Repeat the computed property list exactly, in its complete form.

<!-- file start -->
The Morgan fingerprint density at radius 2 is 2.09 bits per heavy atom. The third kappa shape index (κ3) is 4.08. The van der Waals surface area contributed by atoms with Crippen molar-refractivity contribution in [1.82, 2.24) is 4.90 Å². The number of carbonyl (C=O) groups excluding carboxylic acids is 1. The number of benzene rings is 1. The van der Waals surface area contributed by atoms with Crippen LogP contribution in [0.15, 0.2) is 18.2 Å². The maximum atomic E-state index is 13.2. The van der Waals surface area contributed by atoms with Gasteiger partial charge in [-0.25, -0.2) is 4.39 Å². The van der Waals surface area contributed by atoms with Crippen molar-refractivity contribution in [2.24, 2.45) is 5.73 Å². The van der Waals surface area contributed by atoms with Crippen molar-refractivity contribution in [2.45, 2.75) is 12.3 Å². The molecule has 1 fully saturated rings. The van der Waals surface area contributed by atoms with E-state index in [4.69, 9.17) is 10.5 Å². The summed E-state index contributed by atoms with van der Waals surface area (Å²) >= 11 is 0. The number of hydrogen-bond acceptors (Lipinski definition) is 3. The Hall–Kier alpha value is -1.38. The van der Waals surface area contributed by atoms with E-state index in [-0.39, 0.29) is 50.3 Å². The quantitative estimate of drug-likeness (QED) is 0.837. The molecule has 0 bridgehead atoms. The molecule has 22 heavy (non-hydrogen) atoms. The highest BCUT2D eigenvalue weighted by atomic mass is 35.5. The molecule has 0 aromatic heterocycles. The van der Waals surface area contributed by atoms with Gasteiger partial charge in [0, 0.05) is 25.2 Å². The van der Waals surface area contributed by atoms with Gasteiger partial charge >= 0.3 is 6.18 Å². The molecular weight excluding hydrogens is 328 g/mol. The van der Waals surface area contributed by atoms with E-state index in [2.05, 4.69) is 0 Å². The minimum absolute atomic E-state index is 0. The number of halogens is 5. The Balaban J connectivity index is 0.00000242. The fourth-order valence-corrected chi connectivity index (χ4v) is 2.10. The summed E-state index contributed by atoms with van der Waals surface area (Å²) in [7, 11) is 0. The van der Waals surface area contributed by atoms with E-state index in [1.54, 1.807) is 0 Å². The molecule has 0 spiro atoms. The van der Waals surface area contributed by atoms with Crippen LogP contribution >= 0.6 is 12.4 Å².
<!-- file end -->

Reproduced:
The Morgan fingerprint density at radius 2 is 2.09 bits per heavy atom. The third kappa shape index (κ3) is 4.08. The van der Waals surface area contributed by atoms with Crippen molar-refractivity contribution in [1.82, 2.24) is 4.90 Å². The number of carbonyl (C=O) groups excluding carboxylic acids is 1. The number of benzene rings is 1. The van der Waals surface area contributed by atoms with Crippen LogP contribution in [0.15, 0.2) is 18.2 Å². The maximum atomic E-state index is 13.2. The van der Waals surface area contributed by atoms with Gasteiger partial charge in [-0.25, -0.2) is 4.39 Å². The van der Waals surface area contributed by atoms with Crippen molar-refractivity contribution in [2.24, 2.45) is 5.73 Å². The van der Waals surface area contributed by atoms with Crippen molar-refractivity contribution in [2.45, 2.75) is 12.3 Å². The molecule has 1 fully saturated rings. The van der Waals surface area contributed by atoms with E-state index in [4.69, 9.17) is 10.5 Å². The summed E-state index contributed by atoms with van der Waals surface area (Å²) >= 11 is 0. The number of hydrogen-bond acceptors (Lipinski definition) is 3. The Hall–Kier alpha value is -1.38. The van der Waals surface area contributed by atoms with E-state index in [-0.39, 0.29) is 50.3 Å². The quantitative estimate of drug-likeness (QED) is 0.837. The molecule has 0 bridgehead atoms. The molecule has 22 heavy (non-hydrogen) atoms. The highest BCUT2D eigenvalue weighted by atomic mass is 35.5. The molecule has 0 aromatic heterocycles. The van der Waals surface area contributed by atoms with Gasteiger partial charge in [0, 0.05) is 25.2 Å². The van der Waals surface area contributed by atoms with Gasteiger partial charge >= 0.3 is 6.18 Å². The molecular weight excluding hydrogens is 328 g/mol. The van der Waals surface area contributed by atoms with E-state index in [2.05, 4.69) is 0 Å². The minimum absolute atomic E-state index is 0. The number of halogens is 5. The Balaban J connectivity index is 0.00000242. The fourth-order valence-corrected chi connectivity index (χ4v) is 2.10. The summed E-state index contributed by atoms with van der Waals surface area (Å²) in [7, 11) is 0. The van der Waals surface area contributed by atoms with E-state index in [1.54, 1.807) is 0 Å². The molecule has 0 spiro atoms. The van der Waals surface area contributed by atoms with Crippen LogP contribution >= 0.6 is 12.4 Å².